Will new government regulation hurt self-managed superannuation funds?

A prominent ex-Liberal is lobbying in the interests of the big superannuation funds.

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There are some genuine concerns that the ability of self-managed superannuation funds (SMSFs) to borrow to buy property could over-inflate property prices. It's also possible that if people are not careful, they may be ripped off by unscrupulous financial advisers. Taking advantage of this, John Brogden, the former leader of the NSW Liberal Party, is pressuring the government to increase the regulatory burden on SMSF trustees.

Speaking to the Australian Financial Review, Assistant Treasurer Arthur Sinodinos noted that "since the global financial crisis there has been an upsurge in interest through investing in self-managed super funds." He continued: "In the super space we need to make sure it's a level playing field and that you get appropriate competition between the different funds, the industry funds, the self-managed super funds and that's the starting point,"

The government seems intent to ignore the real reason people are abandoning retail funds. During the GFC, such funds lost their members billions of dollars, yet still charged hefty management fees. If there is any part of the superannuation system that needs tougher regulation, it's the big funds that pay commissions to advisors and charge perverse fees.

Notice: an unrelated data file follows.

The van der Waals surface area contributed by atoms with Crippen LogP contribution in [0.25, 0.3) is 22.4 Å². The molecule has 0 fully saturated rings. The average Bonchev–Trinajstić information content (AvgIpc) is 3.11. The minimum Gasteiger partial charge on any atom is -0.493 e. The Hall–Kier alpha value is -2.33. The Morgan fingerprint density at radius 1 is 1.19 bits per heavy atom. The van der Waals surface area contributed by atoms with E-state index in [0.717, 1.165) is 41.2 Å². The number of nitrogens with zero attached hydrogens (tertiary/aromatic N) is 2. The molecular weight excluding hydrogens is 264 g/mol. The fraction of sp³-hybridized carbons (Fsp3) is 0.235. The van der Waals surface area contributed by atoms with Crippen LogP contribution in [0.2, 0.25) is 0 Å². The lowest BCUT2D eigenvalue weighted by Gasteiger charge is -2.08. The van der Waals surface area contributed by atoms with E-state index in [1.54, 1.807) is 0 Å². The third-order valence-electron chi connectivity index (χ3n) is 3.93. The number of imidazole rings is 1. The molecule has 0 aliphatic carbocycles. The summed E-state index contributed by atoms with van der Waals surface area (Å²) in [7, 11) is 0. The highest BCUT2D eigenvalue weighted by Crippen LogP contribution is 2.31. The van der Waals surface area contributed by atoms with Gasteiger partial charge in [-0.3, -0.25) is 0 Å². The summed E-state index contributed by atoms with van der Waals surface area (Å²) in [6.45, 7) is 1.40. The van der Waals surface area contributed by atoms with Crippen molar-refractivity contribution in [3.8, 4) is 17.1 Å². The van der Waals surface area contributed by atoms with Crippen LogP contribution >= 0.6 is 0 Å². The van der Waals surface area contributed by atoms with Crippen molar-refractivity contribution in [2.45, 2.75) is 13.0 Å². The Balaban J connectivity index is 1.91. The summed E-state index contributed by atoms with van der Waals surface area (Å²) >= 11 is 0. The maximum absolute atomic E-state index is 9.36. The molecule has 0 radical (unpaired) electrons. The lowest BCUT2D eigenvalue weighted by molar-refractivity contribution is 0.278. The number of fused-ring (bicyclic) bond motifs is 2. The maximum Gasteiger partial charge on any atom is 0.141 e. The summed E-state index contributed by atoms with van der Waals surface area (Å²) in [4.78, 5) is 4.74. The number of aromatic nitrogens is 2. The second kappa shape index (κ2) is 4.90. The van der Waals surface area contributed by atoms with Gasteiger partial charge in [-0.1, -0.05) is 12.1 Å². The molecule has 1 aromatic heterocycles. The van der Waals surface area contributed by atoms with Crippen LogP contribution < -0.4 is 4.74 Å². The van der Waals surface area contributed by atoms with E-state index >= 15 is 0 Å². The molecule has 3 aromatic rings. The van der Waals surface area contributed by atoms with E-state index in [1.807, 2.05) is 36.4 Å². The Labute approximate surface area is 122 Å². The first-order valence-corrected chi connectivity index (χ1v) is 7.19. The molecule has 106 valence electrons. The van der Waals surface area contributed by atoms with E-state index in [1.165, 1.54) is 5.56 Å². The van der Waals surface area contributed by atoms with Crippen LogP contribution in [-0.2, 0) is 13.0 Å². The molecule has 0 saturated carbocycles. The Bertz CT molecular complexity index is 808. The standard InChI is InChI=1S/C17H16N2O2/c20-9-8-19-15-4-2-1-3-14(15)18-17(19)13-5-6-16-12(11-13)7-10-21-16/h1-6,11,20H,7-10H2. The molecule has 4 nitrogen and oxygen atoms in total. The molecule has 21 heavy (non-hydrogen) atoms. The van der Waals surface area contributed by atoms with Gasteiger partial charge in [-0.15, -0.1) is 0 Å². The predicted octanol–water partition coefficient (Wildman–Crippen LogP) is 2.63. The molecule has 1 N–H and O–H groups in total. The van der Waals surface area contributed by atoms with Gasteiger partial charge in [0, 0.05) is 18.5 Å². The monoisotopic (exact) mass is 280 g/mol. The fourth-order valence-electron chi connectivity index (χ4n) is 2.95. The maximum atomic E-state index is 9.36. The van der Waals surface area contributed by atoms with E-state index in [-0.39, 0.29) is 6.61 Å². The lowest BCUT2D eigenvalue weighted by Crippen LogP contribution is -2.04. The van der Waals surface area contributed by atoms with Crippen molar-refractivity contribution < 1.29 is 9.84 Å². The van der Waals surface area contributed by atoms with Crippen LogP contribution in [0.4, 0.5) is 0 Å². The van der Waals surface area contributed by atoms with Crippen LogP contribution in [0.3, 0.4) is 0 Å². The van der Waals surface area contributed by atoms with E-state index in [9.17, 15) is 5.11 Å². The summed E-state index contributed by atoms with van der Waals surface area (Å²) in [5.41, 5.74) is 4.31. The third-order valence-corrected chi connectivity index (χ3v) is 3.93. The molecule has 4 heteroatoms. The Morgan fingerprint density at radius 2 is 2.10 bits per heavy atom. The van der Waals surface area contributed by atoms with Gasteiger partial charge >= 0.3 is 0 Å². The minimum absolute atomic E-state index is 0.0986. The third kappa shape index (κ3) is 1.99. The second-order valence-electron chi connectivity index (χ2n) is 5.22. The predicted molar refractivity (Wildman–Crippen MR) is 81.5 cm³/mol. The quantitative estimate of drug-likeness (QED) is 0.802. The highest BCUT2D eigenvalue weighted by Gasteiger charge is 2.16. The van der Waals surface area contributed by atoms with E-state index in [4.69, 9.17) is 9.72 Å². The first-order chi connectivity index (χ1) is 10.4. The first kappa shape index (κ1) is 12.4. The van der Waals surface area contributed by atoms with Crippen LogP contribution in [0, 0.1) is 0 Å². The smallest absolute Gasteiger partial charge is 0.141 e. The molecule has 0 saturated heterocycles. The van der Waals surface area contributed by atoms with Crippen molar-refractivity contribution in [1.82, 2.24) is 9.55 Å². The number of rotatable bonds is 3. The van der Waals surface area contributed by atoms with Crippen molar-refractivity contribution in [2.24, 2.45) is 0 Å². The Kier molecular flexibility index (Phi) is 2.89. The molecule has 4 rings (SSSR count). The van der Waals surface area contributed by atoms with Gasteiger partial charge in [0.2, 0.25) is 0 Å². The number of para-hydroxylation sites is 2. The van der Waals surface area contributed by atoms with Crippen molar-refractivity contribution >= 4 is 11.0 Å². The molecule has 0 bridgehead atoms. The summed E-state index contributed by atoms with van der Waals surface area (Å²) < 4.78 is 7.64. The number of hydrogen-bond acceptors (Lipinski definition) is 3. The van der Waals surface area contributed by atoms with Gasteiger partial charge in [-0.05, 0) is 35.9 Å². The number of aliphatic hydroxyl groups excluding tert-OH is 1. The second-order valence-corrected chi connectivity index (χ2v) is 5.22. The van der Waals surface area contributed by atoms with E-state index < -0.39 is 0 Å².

Most funds charge "management fees" that are based on a percentage of the funds under management (FUM). This incentivises managers to grow funds under management, but is a very weak incentive to perform well. In order to market their fund, such funds seek to avoid volatility, which they confuse with risk, and stick closely to the index. During the financial crisis, many of these funds lost their members significant proportions of their wealth, but still helped themselves to management fees, usually in the range of 1-2% of FUM.

Some superannuation funds simply add an additional layer of fees. For example, members of Colonial FirstChoice Superannuation who choose the Fidelity Australian Equities Fund option pay a 1.54% management fee, a $60 a year "investor fee" and 0.2% transaction fees. In comparison, the Fidelity Australian Equities Fund charges investors a 0.85% management fee and 0.25% transaction fees. Colonial therefore takes a 0.69% management fee without adding much value. Why wouldn't you just set up your own SMSF and invest directly?

One notable impact of the increase in self-managed super is the popularity of dividend paying shares such as Commonwealth Bank (ASX: CBA) and Telstra (ASX: TLS). This is partly due to the favourable tax treatment of superannuation funds and the ability for SMSFs to pay out dividends as a pension.

Foolish takeaway

New restrictions on SMSFs might address the amount that such funds can borrow. This makes sense, because leverage can be very dangerous in investing. Investors should generally avoid borrowing money to invest in shares because the stock market can stay irrational longer than borrowers can stay solvent.

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Motley Fool contributor Claude Walker does not own shares in any of the companies mentioned in this article. Find him on Twitter @claudedwalker.

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